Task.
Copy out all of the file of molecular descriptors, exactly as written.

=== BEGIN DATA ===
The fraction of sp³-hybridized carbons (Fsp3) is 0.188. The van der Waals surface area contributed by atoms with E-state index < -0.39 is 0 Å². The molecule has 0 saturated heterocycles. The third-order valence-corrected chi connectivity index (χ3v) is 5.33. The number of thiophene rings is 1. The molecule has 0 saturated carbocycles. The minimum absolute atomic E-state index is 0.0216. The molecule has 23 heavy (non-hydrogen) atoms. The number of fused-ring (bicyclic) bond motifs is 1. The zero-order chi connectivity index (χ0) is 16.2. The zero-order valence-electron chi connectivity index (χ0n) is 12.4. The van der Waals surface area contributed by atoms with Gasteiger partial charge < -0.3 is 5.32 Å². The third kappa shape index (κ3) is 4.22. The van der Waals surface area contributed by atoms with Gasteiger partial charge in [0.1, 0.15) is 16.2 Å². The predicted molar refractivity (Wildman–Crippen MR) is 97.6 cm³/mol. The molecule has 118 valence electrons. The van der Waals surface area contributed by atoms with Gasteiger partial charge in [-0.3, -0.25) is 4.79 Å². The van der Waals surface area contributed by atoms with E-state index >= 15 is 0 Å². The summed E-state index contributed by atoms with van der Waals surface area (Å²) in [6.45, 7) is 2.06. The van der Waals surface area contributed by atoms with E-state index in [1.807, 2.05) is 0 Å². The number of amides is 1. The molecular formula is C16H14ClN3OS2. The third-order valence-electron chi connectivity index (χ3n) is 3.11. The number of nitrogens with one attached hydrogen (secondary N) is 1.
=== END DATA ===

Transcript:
The fraction of sp³-hybridized carbons (Fsp3) is 0.188. The van der Waals surface area contributed by atoms with E-state index < -0.39 is 0 Å². The molecule has 0 saturated heterocycles. The third-order valence-corrected chi connectivity index (χ3v) is 5.33. The number of thiophene rings is 1. The molecule has 0 saturated carbocycles. The minimum absolute atomic E-state index is 0.0216. The molecule has 23 heavy (non-hydrogen) atoms. The number of fused-ring (bicyclic) bond motifs is 1. The zero-order chi connectivity index (χ0) is 16.2. The zero-order valence-electron chi connectivity index (χ0n) is 12.4. The van der Waals surface area contributed by atoms with Gasteiger partial charge < -0.3 is 5.32 Å². The third kappa shape index (κ3) is 4.22. The van der Waals surface area contributed by atoms with Gasteiger partial charge in [0.1, 0.15) is 16.2 Å². The predicted molar refractivity (Wildman–Crippen MR) is 97.6 cm³/mol. The molecule has 118 valence electrons. The van der Waals surface area contributed by atoms with Gasteiger partial charge in [-0.3, -0.25) is 4.79 Å². The van der Waals surface area contributed by atoms with E-state index >= 15 is 0 Å². The summed E-state index contributed by atoms with van der Waals surface area (Å²) in [6.45, 7) is 2.06. The van der Waals surface area contributed by atoms with E-state index in [1.807, 2.05) is 0 Å². The number of amides is 1. The molecular formula is C16H14ClN3OS2. The third-order valence-electron chi connectivity index (χ3n) is 3.11. The number of nitrogens with one attached hydrogen (secondary N) is 1.